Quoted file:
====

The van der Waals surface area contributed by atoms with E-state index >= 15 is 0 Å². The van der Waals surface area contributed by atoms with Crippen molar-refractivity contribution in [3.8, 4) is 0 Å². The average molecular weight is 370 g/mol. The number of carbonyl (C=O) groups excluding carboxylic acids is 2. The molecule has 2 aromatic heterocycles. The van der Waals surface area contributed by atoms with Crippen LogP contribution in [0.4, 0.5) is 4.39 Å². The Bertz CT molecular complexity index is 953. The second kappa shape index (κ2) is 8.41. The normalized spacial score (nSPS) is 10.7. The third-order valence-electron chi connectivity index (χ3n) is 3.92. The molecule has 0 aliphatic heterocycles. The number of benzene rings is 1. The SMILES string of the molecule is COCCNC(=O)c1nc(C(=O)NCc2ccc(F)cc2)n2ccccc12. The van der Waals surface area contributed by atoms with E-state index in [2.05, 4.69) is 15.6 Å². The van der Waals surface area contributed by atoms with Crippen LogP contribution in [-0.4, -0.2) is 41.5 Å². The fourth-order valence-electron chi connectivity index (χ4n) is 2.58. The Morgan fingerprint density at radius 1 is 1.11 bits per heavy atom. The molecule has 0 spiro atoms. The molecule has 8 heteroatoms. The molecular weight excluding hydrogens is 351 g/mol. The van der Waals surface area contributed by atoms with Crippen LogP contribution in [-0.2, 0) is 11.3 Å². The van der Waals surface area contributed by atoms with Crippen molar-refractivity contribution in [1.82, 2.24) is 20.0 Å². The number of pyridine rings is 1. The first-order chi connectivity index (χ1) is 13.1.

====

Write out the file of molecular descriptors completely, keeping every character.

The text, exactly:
The van der Waals surface area contributed by atoms with E-state index >= 15 is 0 Å². The van der Waals surface area contributed by atoms with Crippen molar-refractivity contribution in [3.8, 4) is 0 Å². The average molecular weight is 370 g/mol. The number of carbonyl (C=O) groups excluding carboxylic acids is 2. The molecule has 2 aromatic heterocycles. The van der Waals surface area contributed by atoms with Crippen LogP contribution in [0.4, 0.5) is 4.39 Å². The Bertz CT molecular complexity index is 953. The second kappa shape index (κ2) is 8.41. The normalized spacial score (nSPS) is 10.7. The third-order valence-electron chi connectivity index (χ3n) is 3.92. The molecule has 0 aliphatic heterocycles. The number of benzene rings is 1. The SMILES string of the molecule is COCCNC(=O)c1nc(C(=O)NCc2ccc(F)cc2)n2ccccc12. The van der Waals surface area contributed by atoms with E-state index in [2.05, 4.69) is 15.6 Å². The van der Waals surface area contributed by atoms with Crippen LogP contribution in [-0.4, -0.2) is 41.5 Å². The fourth-order valence-electron chi connectivity index (χ4n) is 2.58. The Morgan fingerprint density at radius 1 is 1.11 bits per heavy atom. The molecule has 0 spiro atoms. The molecule has 8 heteroatoms. The molecular weight excluding hydrogens is 351 g/mol. The van der Waals surface area contributed by atoms with Crippen LogP contribution in [-0.2, 0) is 11.3 Å². The van der Waals surface area contributed by atoms with Crippen molar-refractivity contribution in [1.82, 2.24) is 20.0 Å². The number of pyridine rings is 1. The first-order chi connectivity index (χ1) is 13.1.